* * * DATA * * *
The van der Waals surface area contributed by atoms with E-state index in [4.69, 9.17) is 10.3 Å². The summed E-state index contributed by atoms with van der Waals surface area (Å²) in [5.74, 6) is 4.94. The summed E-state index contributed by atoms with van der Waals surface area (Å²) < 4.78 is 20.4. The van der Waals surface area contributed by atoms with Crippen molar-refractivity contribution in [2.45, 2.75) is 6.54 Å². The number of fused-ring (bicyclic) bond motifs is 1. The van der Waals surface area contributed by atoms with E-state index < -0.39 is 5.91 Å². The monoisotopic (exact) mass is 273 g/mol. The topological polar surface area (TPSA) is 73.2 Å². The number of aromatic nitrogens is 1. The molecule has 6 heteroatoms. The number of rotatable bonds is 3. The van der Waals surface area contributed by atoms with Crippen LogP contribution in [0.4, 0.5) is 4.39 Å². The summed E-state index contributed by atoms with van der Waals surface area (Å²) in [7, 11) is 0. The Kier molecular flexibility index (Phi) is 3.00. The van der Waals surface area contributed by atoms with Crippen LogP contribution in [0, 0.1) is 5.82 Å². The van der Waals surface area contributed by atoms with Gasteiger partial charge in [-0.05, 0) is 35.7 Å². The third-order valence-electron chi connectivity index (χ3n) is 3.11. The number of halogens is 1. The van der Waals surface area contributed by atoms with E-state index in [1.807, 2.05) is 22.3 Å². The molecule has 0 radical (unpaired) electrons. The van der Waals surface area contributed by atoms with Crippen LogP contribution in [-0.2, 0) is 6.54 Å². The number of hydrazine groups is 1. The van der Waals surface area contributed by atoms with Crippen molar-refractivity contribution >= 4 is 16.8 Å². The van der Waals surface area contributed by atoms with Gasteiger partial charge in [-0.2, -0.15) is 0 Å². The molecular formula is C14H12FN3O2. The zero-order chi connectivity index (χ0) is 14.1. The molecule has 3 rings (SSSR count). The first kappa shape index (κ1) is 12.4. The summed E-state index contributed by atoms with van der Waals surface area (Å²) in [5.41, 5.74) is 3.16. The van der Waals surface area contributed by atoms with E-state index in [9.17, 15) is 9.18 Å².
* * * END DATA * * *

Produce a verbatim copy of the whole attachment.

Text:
The van der Waals surface area contributed by atoms with E-state index in [4.69, 9.17) is 10.3 Å². The summed E-state index contributed by atoms with van der Waals surface area (Å²) in [5.74, 6) is 4.94. The summed E-state index contributed by atoms with van der Waals surface area (Å²) < 4.78 is 20.4. The van der Waals surface area contributed by atoms with Crippen molar-refractivity contribution in [2.45, 2.75) is 6.54 Å². The number of fused-ring (bicyclic) bond motifs is 1. The van der Waals surface area contributed by atoms with E-state index < -0.39 is 5.91 Å². The monoisotopic (exact) mass is 273 g/mol. The topological polar surface area (TPSA) is 73.2 Å². The number of aromatic nitrogens is 1. The molecule has 6 heteroatoms. The number of rotatable bonds is 3. The van der Waals surface area contributed by atoms with Crippen LogP contribution in [0.4, 0.5) is 4.39 Å². The summed E-state index contributed by atoms with van der Waals surface area (Å²) in [7, 11) is 0. The Kier molecular flexibility index (Phi) is 3.00. The van der Waals surface area contributed by atoms with Crippen LogP contribution in [0, 0.1) is 5.82 Å². The van der Waals surface area contributed by atoms with Gasteiger partial charge in [-0.05, 0) is 35.7 Å². The third-order valence-electron chi connectivity index (χ3n) is 3.11. The number of halogens is 1. The van der Waals surface area contributed by atoms with E-state index in [1.807, 2.05) is 22.3 Å². The molecule has 0 radical (unpaired) electrons. The van der Waals surface area contributed by atoms with Crippen LogP contribution in [-0.2, 0) is 6.54 Å². The number of hydrazine groups is 1. The van der Waals surface area contributed by atoms with Crippen molar-refractivity contribution >= 4 is 16.8 Å². The van der Waals surface area contributed by atoms with Gasteiger partial charge in [-0.2, -0.15) is 0 Å². The molecular formula is C14H12FN3O2. The zero-order chi connectivity index (χ0) is 14.1. The molecule has 3 rings (SSSR count). The first kappa shape index (κ1) is 12.4. The summed E-state index contributed by atoms with van der Waals surface area (Å²) in [5.41, 5.74) is 3.16. The van der Waals surface area contributed by atoms with E-state index in [9.17, 15) is 9.18 Å².